- These medications will decrease afterload (the resistance the ventricle must overcome to pump blood out and forward). ACEI will lower the systemic vascular resistance and make it easier for the heart to squeeze blood forward. Also, they will decrease preload (the amount the ventricles stretch once they’re filled with blood at the ending of the filling phase (diastole).
- After a myocardial infarction: these medications will help limit the damaging effects on the heart muscle caused by the damage of the infarct.
Responsibilities of Nurse?
Assess blood pressure and pulse routinely (watching for hypotension, especially if patient is taking diuretics or other cardiac medications).
- Potassium level (hyperkalemia….normal potassium 3.5-5): hyperkalemia can cause EKG changes like: Tall peaked T waves
- Renal failure: Elevated BUN and Creatinine and low urinary output <30 cc/hr
- Normal BUN: 5-20
- Normal Serum creatinine: 0.6–1.2 mg/dL
Watch for Angioedema: This is swelling deep in the skin (dermis and subcutaneous tissue)…..it’s very dangerous!
- Signs and symptoms: swelling on the face (mouth, eyes, tongue, lips, dyspnea, swelling of extremities)….can occur in any person but most commonly occurs in African American patients.
Assess how patient is tolerating the medication? Is the patient having a dry, persistent cough that they can’t tolerate? Some patients can tolerate it. They should NEVER just quit taking the medication because rebound hypertension can occur, but the patient should talk with the MD about switching to another medication like an ARB (angiotensin II receptor blocker).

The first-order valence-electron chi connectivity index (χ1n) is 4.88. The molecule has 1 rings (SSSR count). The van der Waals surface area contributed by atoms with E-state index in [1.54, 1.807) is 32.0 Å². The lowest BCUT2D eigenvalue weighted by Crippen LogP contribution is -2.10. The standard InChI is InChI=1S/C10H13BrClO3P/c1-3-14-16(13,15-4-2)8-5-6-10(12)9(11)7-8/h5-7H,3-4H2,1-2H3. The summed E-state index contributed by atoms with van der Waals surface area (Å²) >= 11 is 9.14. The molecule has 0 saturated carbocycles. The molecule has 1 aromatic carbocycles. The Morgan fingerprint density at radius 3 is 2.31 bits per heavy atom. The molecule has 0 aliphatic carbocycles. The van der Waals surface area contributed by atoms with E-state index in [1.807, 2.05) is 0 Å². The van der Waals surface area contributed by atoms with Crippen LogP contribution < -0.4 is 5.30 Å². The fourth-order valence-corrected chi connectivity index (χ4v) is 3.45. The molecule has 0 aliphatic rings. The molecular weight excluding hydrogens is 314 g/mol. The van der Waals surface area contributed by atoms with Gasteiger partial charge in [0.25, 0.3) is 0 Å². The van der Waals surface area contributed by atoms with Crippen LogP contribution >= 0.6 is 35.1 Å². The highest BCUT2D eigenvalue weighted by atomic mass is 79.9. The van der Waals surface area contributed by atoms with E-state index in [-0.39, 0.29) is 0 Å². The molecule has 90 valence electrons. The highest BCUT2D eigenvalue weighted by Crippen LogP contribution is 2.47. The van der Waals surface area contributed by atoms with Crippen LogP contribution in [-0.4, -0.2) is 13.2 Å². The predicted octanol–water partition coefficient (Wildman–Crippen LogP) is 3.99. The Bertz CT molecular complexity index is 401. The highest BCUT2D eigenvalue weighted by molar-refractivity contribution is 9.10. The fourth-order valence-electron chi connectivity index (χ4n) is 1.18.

- Also, for patients who are taking an ACEI for heart failure the nurse would need to further investigate that the persistent cough isn’t exacerbation of heart failure. When this occurs fluid builds up in the lungs because the heart is too weak to pump it forward. Signs and symptoms of this include: crackles during auscultation, decrease in oxygen saturation, difficulty breathing on excretion etc.
Persistent dry cough, dizziness (change positions slowly), hypotension, high potassium level, angioedema (life threatening)
Education for Patient?
- Check blood pressure and pulse regularly (daily the best)… always record it and bring readings to check-up with doctor.
- Avoid salt substitutes with potassium. If also taking potassium-sparing diuretics like Spironolactone, avoid consuming foods high in potassium like…potatoes, pork, oranges, tomatoes, avocados, spinach, bananas.
- Dry persistent cough can occur…if bothersome notify MD…don’t just stop taking due to rebound hypertension!!
- Don’t skip doses or abruptly quit taking (some patients may quit taking due to irritating cough)….this will lead to rebound hypertension.
- Missed dose? take when remembered that same day….if remembered not until the next dose take that day’s scheduled dose but never double doses due to risk of severe hypotension.
- Report immediately: if experiencing any type of swelling of face or mouth, difficulty breathing…this could be angioedema.
Angiotensin-Converting Enzyme Inhibitor (ACE inhibitor) Drugs. Retrieved from https://www.fda.gov/drugs/postmarket-drug-safety-information-patients-and-providers/angiotensin-converting-enzyme-inhibitor-ace-inhibitor-drugs
Food and Drug Administration. Zestril (Lisinopril) Labeling Information [Ebook]. Retrieved from https://www.fda.gov